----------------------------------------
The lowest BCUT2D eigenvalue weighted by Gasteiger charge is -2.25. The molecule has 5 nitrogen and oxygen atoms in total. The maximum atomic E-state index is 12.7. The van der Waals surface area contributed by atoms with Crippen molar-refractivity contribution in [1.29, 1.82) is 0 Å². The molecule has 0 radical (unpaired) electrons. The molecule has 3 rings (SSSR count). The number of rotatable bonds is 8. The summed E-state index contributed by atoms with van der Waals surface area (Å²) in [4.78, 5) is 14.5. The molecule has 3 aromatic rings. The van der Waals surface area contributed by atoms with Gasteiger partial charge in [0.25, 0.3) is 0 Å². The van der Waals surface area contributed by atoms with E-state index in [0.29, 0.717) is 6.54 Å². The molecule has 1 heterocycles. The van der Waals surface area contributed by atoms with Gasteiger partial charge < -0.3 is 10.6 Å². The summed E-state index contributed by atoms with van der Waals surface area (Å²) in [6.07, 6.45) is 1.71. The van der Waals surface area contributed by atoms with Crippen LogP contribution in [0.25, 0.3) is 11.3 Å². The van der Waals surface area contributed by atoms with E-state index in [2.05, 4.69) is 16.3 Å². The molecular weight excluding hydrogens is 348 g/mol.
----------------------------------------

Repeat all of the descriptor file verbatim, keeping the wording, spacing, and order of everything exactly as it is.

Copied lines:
The lowest BCUT2D eigenvalue weighted by Gasteiger charge is -2.25. The molecule has 5 nitrogen and oxygen atoms in total. The maximum atomic E-state index is 12.7. The van der Waals surface area contributed by atoms with Crippen molar-refractivity contribution in [1.29, 1.82) is 0 Å². The molecule has 0 radical (unpaired) electrons. The molecule has 3 rings (SSSR count). The number of rotatable bonds is 8. The summed E-state index contributed by atoms with van der Waals surface area (Å²) in [4.78, 5) is 14.5. The molecule has 3 aromatic rings. The van der Waals surface area contributed by atoms with Gasteiger partial charge in [0.25, 0.3) is 0 Å². The van der Waals surface area contributed by atoms with E-state index in [0.29, 0.717) is 6.54 Å². The molecule has 1 heterocycles. The van der Waals surface area contributed by atoms with Gasteiger partial charge < -0.3 is 10.6 Å². The summed E-state index contributed by atoms with van der Waals surface area (Å²) in [6.07, 6.45) is 1.71. The van der Waals surface area contributed by atoms with Crippen LogP contribution in [0.25, 0.3) is 11.3 Å². The van der Waals surface area contributed by atoms with E-state index in [2.05, 4.69) is 16.3 Å². The molecular weight excluding hydrogens is 348 g/mol.